by Kyle Cooke–
Virginia Tech students gathered at the Pylons above War Memorial Chapel recently for some friendly aviation competition.
Hosted by the Studio Collective, a semesterly journal from the school of Architecture and Design at Virginia, the “Paper Pylots” event on Oct. 29 saw dozens of students join at the Pylons to discover whose paper plane could fly the farthest. The event was not just limited to architecture students.
“I’m not a part of Studio Collective and I’m not an architecture major, but I do love planes,” freshman Andrew Wright said. He made sure to point out the connection between his last name and those of the Wright brothers. “(My plane) is a good gliding plane, but I think the more aerodynamic ones have an advantage because the wind is so bad in the other direction.”
Despite the unusually warm weather and clear skies, the wind was the biggest inhibitor to the participants, especially since the grand prize went to the plane that flew the furthest.
Standing at the Pylons, students threw their planes out toward the Drillfield, only to watch their creations sail backward over half the time. Only one plane made it to the grass of the Drillfield. Students tried to account for the wind by using heavier construction paper instead of printing paper. Some put a ball of tape at the tip of their planes. John Collins, the designer behind the world record-winning paper airplane, says in his YouTube tutorial that pilots should use A4 paper.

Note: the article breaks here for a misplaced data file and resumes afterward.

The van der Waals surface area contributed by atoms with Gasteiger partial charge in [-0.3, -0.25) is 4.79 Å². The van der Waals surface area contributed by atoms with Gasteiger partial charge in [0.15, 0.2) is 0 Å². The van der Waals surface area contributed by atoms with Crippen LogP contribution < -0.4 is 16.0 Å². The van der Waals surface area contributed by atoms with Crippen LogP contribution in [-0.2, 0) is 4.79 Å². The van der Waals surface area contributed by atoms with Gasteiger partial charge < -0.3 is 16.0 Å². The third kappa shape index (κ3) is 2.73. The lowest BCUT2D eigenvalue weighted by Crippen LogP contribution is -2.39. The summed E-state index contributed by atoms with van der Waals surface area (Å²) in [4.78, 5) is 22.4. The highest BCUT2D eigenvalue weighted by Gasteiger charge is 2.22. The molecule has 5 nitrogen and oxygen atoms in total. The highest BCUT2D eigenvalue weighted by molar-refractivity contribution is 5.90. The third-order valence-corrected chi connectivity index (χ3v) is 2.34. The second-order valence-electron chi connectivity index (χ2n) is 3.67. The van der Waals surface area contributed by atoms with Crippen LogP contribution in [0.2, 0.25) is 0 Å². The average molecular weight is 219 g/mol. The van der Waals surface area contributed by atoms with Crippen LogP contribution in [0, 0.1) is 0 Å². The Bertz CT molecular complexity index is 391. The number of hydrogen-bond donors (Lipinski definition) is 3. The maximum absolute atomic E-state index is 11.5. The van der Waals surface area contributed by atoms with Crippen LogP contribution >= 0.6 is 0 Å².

The grand prize for the event was a personal flight around Blacksburg from Pilot Elizabeth Pritchett. However, that prize was limited to the “longest distance” category. Other categories such as best aesthetic, most innovative, and largest plane rewarded its winners with Studio Collective merchandise and Amazon gift cards.
The headwind made the longest distance category a tough contest to win, but since many of the participants were architects, the aesthetic and innovation categories were the most competitive.
The judges decided not to announce the winners at the end of the event, opting to instead post the winners on their Facebook page. It was unclear as to why they decided not to award the longest distance winner on the spot since that was the most objective, but it is most likely due to the fact that the wind was blowing the planes around after they landed. That’s why the judges used orange flags to mark the planes’ landing spots.
The Studio Collective’s fall 2016 issue, Issue VI, is now available for preorder on their website. It will be released in December.